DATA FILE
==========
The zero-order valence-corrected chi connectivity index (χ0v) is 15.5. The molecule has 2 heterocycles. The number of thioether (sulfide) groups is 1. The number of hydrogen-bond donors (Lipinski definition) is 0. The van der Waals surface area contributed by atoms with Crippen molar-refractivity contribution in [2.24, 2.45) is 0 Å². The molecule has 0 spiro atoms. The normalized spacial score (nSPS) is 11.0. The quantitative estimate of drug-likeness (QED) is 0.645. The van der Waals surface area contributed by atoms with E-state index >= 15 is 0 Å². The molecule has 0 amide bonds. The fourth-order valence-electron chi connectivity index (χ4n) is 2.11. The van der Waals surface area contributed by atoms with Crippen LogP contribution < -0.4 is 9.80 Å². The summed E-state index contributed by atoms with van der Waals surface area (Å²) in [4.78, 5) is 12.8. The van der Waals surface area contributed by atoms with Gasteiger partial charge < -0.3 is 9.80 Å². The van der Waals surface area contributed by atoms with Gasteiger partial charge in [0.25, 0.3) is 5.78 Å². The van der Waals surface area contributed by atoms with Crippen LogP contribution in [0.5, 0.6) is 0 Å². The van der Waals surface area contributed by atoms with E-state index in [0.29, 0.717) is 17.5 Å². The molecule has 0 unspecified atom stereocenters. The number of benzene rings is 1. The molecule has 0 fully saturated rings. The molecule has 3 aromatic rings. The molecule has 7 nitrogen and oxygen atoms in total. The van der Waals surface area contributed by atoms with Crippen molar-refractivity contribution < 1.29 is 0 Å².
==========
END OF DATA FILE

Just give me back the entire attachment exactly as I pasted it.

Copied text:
The zero-order valence-corrected chi connectivity index (χ0v) is 15.5. The molecule has 2 heterocycles. The number of thioether (sulfide) groups is 1. The number of hydrogen-bond donors (Lipinski definition) is 0. The van der Waals surface area contributed by atoms with Crippen molar-refractivity contribution in [2.24, 2.45) is 0 Å². The molecule has 0 spiro atoms. The normalized spacial score (nSPS) is 11.0. The quantitative estimate of drug-likeness (QED) is 0.645. The van der Waals surface area contributed by atoms with E-state index >= 15 is 0 Å². The molecule has 0 amide bonds. The fourth-order valence-electron chi connectivity index (χ4n) is 2.11. The van der Waals surface area contributed by atoms with Crippen LogP contribution < -0.4 is 9.80 Å². The summed E-state index contributed by atoms with van der Waals surface area (Å²) in [4.78, 5) is 12.8. The van der Waals surface area contributed by atoms with Gasteiger partial charge < -0.3 is 9.80 Å². The van der Waals surface area contributed by atoms with Gasteiger partial charge in [0.25, 0.3) is 5.78 Å². The van der Waals surface area contributed by atoms with Crippen LogP contribution in [0.5, 0.6) is 0 Å². The van der Waals surface area contributed by atoms with E-state index in [0.29, 0.717) is 17.5 Å². The molecule has 0 unspecified atom stereocenters. The number of benzene rings is 1. The molecule has 0 fully saturated rings. The molecule has 3 aromatic rings. The molecule has 7 nitrogen and oxygen atoms in total. The van der Waals surface area contributed by atoms with Crippen molar-refractivity contribution < 1.29 is 0 Å².